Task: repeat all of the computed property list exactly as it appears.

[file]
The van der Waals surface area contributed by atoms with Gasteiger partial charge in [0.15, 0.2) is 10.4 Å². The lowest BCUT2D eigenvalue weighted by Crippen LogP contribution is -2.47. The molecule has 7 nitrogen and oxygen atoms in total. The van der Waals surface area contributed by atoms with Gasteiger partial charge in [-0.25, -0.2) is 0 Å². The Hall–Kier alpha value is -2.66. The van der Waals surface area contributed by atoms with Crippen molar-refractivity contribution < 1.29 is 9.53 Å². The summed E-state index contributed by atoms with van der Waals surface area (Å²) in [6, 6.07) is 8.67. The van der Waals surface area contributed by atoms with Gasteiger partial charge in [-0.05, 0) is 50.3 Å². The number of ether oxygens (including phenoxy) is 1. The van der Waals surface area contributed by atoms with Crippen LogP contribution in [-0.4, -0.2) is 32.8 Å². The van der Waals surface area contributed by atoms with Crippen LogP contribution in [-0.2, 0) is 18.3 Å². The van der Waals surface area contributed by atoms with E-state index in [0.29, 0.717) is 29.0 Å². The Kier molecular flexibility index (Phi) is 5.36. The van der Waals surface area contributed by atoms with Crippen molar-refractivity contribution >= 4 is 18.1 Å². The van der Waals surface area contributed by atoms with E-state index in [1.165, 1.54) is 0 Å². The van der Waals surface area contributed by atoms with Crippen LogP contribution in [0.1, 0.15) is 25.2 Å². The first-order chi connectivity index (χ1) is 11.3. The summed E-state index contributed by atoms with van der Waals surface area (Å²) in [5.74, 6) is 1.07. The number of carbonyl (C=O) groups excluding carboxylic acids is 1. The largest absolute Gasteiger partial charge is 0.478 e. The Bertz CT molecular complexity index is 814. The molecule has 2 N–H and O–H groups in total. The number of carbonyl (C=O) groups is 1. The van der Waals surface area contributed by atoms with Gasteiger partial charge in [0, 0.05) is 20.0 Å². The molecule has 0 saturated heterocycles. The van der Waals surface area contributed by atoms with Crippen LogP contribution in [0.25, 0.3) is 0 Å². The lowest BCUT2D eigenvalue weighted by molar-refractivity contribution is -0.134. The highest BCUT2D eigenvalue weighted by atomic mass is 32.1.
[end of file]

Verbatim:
The van der Waals surface area contributed by atoms with Gasteiger partial charge in [0.15, 0.2) is 10.4 Å². The lowest BCUT2D eigenvalue weighted by Crippen LogP contribution is -2.47. The molecule has 7 nitrogen and oxygen atoms in total. The van der Waals surface area contributed by atoms with Gasteiger partial charge in [-0.25, -0.2) is 0 Å². The Hall–Kier alpha value is -2.66. The van der Waals surface area contributed by atoms with Crippen molar-refractivity contribution < 1.29 is 9.53 Å². The summed E-state index contributed by atoms with van der Waals surface area (Å²) in [6, 6.07) is 8.67. The van der Waals surface area contributed by atoms with Gasteiger partial charge in [-0.05, 0) is 50.3 Å². The number of ether oxygens (including phenoxy) is 1. The van der Waals surface area contributed by atoms with Crippen LogP contribution in [-0.4, -0.2) is 32.8 Å². The van der Waals surface area contributed by atoms with Crippen LogP contribution in [-0.2, 0) is 18.3 Å². The van der Waals surface area contributed by atoms with E-state index in [0.29, 0.717) is 29.0 Å². The Kier molecular flexibility index (Phi) is 5.36. The van der Waals surface area contributed by atoms with Crippen molar-refractivity contribution >= 4 is 18.1 Å². The van der Waals surface area contributed by atoms with E-state index in [1.165, 1.54) is 0 Å². The van der Waals surface area contributed by atoms with Crippen LogP contribution in [0.1, 0.15) is 25.2 Å². The first-order chi connectivity index (χ1) is 11.3. The summed E-state index contributed by atoms with van der Waals surface area (Å²) in [5.74, 6) is 1.07. The number of carbonyl (C=O) groups excluding carboxylic acids is 1. The largest absolute Gasteiger partial charge is 0.478 e. The Bertz CT molecular complexity index is 814. The molecule has 2 N–H and O–H groups in total. The number of carbonyl (C=O) groups is 1. The van der Waals surface area contributed by atoms with Gasteiger partial charge in [0, 0.05) is 20.0 Å². The molecule has 0 saturated heterocycles. The van der Waals surface area contributed by atoms with Crippen LogP contribution in [0.25, 0.3) is 0 Å². The lowest BCUT2D eigenvalue weighted by molar-refractivity contribution is -0.134. The highest BCUT2D eigenvalue weighted by atomic mass is 32.1.